“You'll just love him,” I said to Jack. I was feeling giddy. It was Christmas Day and we were leaving momentarily for St. Stephen's Convent. We had spent Christmas Eve with Jack's family, and we were packing our suitcases in a cramped bedroom in Jack's parents' house in Brooklyn. We had come home from Christmas morning mass a little earlier and were heading upstate as soon as our bags were ready. I couldn't wait.
“Sure I will,” he said. “With all the things you've told me about him, he must be quite a guy. Did you ever find that blue tie? I know I packed it and it just isn't here.”
“Maybe it's on the floor or under the bed.”
“Maybe it walked home.”
“Did I tell you he's picked up some of the Indian languages? Joseph said he's been interviewing the old people to preserve their recollections.”
“You told me twice.”
“I must sound like an idiot. Christmas does that to me. Jack, your parents really went overboard with their presents.”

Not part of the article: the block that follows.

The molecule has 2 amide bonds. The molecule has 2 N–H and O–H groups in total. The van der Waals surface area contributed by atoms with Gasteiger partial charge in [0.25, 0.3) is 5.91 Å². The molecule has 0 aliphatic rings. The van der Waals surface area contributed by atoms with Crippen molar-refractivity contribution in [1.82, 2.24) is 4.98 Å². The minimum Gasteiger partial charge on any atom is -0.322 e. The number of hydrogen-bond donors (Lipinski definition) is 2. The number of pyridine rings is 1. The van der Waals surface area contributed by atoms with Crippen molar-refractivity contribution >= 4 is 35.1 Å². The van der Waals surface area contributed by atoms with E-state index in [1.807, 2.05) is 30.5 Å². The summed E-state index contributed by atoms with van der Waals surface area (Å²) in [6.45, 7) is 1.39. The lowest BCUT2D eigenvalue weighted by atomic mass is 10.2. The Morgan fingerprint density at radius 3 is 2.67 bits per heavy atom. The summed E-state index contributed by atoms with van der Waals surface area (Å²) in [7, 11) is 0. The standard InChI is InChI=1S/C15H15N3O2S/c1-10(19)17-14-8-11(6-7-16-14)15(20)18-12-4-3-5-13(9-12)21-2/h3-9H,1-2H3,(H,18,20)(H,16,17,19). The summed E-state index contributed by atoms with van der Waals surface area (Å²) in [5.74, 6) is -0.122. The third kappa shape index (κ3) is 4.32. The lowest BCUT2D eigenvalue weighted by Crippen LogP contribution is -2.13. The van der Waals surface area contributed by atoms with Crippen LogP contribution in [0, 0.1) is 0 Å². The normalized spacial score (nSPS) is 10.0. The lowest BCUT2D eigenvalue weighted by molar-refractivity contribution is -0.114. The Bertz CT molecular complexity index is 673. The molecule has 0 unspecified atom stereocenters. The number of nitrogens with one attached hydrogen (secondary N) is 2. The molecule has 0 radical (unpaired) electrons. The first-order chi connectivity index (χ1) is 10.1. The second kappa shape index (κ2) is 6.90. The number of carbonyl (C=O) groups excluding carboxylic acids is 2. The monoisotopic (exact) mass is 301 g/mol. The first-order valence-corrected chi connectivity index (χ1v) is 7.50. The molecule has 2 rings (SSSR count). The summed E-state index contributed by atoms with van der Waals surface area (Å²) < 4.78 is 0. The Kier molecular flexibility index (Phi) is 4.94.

“They love you.”
“It's so good to have a family again.”
The man I had been describing for the ninetieth time was Father Henry Hudson McCormick, better known as Hudson to his friends, although I tended to call him Father McCormick because I had been only fifteen when I met him. Named after his own father's favorite explorer, he had inherited the wanderlust of both his namesake and his father.
After years of serving at St. Stephen's, he had left for a job that I imagined fulfilled every dream he had ever had. Instead of being attached to a diocese, he was posted for periods of one to two years at tiny parishes serving American Indians, mostly in the south and west. He wrote us wonderful though infrequent letters and sent gifts that his parishioners made, ceramic pots and wool rugs that we cherished and displayed.